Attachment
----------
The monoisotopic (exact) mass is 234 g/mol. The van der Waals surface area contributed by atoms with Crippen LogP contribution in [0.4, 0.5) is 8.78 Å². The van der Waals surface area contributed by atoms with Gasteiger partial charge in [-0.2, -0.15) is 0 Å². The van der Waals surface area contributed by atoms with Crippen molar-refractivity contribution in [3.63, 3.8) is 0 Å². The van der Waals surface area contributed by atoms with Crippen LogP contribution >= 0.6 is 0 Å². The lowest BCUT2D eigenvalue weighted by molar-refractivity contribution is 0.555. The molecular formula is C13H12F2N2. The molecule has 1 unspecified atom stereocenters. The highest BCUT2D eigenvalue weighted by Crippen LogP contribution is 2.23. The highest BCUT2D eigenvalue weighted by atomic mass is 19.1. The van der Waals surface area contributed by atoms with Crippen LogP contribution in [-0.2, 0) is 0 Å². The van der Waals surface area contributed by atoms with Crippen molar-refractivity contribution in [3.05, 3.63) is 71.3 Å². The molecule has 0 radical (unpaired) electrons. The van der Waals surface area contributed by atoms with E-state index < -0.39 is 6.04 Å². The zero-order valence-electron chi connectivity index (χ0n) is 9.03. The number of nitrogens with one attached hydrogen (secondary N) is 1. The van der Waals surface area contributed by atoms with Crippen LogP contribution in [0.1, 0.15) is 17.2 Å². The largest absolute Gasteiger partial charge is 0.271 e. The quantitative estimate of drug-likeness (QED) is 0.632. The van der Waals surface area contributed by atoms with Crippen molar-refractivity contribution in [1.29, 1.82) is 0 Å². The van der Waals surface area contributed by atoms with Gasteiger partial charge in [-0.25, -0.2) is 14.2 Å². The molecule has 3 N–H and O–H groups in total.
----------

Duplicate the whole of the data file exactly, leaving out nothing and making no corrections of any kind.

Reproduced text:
The monoisotopic (exact) mass is 234 g/mol. The van der Waals surface area contributed by atoms with Crippen LogP contribution in [0.4, 0.5) is 8.78 Å². The van der Waals surface area contributed by atoms with Gasteiger partial charge in [-0.2, -0.15) is 0 Å². The van der Waals surface area contributed by atoms with Crippen molar-refractivity contribution in [3.63, 3.8) is 0 Å². The van der Waals surface area contributed by atoms with Crippen LogP contribution >= 0.6 is 0 Å². The lowest BCUT2D eigenvalue weighted by molar-refractivity contribution is 0.555. The molecular formula is C13H12F2N2. The molecule has 1 unspecified atom stereocenters. The highest BCUT2D eigenvalue weighted by Crippen LogP contribution is 2.23. The highest BCUT2D eigenvalue weighted by atomic mass is 19.1. The van der Waals surface area contributed by atoms with Crippen LogP contribution in [-0.2, 0) is 0 Å². The van der Waals surface area contributed by atoms with Crippen molar-refractivity contribution in [3.05, 3.63) is 71.3 Å². The molecule has 0 radical (unpaired) electrons. The van der Waals surface area contributed by atoms with E-state index < -0.39 is 6.04 Å². The zero-order valence-electron chi connectivity index (χ0n) is 9.03. The number of nitrogens with one attached hydrogen (secondary N) is 1. The van der Waals surface area contributed by atoms with Crippen LogP contribution in [0.1, 0.15) is 17.2 Å². The largest absolute Gasteiger partial charge is 0.271 e. The quantitative estimate of drug-likeness (QED) is 0.632. The van der Waals surface area contributed by atoms with Crippen molar-refractivity contribution in [1.29, 1.82) is 0 Å². The van der Waals surface area contributed by atoms with Gasteiger partial charge in [-0.25, -0.2) is 14.2 Å². The molecule has 3 N–H and O–H groups in total.